Dell Cast, Productivity Mode, Performance, Wrap Up
Dell also sent along its HDMI streaming dongle, Dell Cast, as well as a wireless keyboard and mouse combo. Similar to other HDMI dongles, Dell Cast allows users to stream content from an Android tablet. All you need is a free HDMI port and a USB port for power. While it’s certainly possible to stream content like movies, photos and apps to your TV with the device, the accessory is more geared towards business professionals looking to get some real work done.
In mirror mode, Dell Cast works as you’d expect – mirroring what’s on your tablet to a larger display. Productivity mode, however, essentially turns your Dell tablet into a full-size computer complete with a custom UI that somewhat resembles Windows or Chrome OS. Combined with the wireless keyboard and mouse, one could easily get quite a bit of work done.
While Dell Cast has the potential to be a powerful productivity tool, I feel it still needs a little bit of polishing. There’s a bit of lag when using it in either mode (not unexpected, of course) but my main concern was the quality of the output.
On a Samsung 1080p monitor, the image quality was pretty lackluster. Content – especially text – looked blurry, almost as if it had been upscaled to 1080p. On the Insignia television in my bedroom, image quality was much better but it's still not quite as crisp as a true 1080p monitor with a wired PC connection. Without another HDMI-equipped 1080p monitor on hand to test with, it's hard to say if this poor image quality is an isolated event or the norm.
It’s not as seamless as a standard notebook and is limited to 1080p at 30fps but still it's one of the best options I’ve seen if you’re serious about being productive on your Android tablet. That said, the Dell Cast dongle is sold separately and it will set you back $60.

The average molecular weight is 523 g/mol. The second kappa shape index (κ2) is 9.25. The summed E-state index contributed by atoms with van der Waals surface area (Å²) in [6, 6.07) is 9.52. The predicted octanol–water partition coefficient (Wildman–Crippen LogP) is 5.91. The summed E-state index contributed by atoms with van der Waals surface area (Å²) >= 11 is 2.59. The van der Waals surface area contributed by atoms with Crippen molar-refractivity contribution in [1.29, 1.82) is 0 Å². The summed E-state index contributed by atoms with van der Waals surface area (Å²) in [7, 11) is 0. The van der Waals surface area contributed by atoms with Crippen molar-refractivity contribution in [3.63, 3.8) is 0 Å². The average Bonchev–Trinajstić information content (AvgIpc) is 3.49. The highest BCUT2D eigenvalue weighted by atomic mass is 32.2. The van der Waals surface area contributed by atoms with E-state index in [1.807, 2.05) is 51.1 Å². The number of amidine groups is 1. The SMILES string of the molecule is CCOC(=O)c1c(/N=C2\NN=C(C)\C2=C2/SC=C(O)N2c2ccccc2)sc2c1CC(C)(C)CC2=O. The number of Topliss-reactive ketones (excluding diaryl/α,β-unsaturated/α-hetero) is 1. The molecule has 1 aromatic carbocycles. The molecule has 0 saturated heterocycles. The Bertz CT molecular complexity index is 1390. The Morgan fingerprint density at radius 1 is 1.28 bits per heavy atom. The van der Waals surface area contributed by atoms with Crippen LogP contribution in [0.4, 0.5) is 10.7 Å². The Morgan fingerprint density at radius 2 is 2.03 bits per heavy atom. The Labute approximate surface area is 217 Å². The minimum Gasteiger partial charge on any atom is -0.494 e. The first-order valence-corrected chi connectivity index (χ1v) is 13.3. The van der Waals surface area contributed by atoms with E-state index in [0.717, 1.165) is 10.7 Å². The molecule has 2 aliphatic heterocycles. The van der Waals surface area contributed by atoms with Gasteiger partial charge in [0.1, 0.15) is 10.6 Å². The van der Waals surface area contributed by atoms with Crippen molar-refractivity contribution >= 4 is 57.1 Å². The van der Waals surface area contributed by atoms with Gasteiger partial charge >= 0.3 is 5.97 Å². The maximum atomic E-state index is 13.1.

Performance and Battery Life
Uncommon as it may be, Dell is by no means the first to equip an Android tablet with an x86 chip. The 64-bit Intel Atom Z3580 (Moorefield) SoC inside the Venue 8 7000 is a 22-nanometer part with 2MB of cache that packs four Silvermont cores with a burst frequency of 2.33GHz alongside a PowerVR G6430 GPU carrying a base frequency of 457MHz (burst up to 533MHz).
As demonstrated in the synthetic benchmarks, the Z3580 is certainly able to hold its own, although as previously noted by Tim in his review of the Asus MeMO Pad 7, this version of Android simply wasn’t built for the x86 architecture.
Proper support for multiple architectures including x86 via Android RunTime (ART) will arrive in Android 5.0 Lollipop, an update I’m told will be heading to Dell’s Intel-powered tablet in the coming months. Although I didn’t experience any app crashing, the slate did seem a bit hesitant at times. I suspect the Venue 8 7000 will really be able to stretch its legs once Lollipop comes calling.
Dell rates the 5,900mAh / 21WHr battery inside the tablet for 10 hours which seems conserative based on my use. I put the slate through our typical battery test in which a 720p video is played back at 75 percent brightness in airplane mode. In this test, the Venue 8 7000 managed to keep running for an impressive 13 hours and 27 minutes.
The Dell Venue 8 7000 is arguably one of the best looking tablets currently on the market. If you’re a fan of slim profiles, you’ll love what Dell has done here. The mostly aluminum chassis makes for a lightweight slate given its size.
Although the RealSense camera technology is a prominent feature on the device, the real star of the show is the outstanding display. At 8.4 inches, it does doesn’t feel overly small like a 7-inch tablet nor is it too large and unwieldy as a full-size tablet can often feel. In fact, Dell has convinced me that this is my new favorite screen size for a tablet.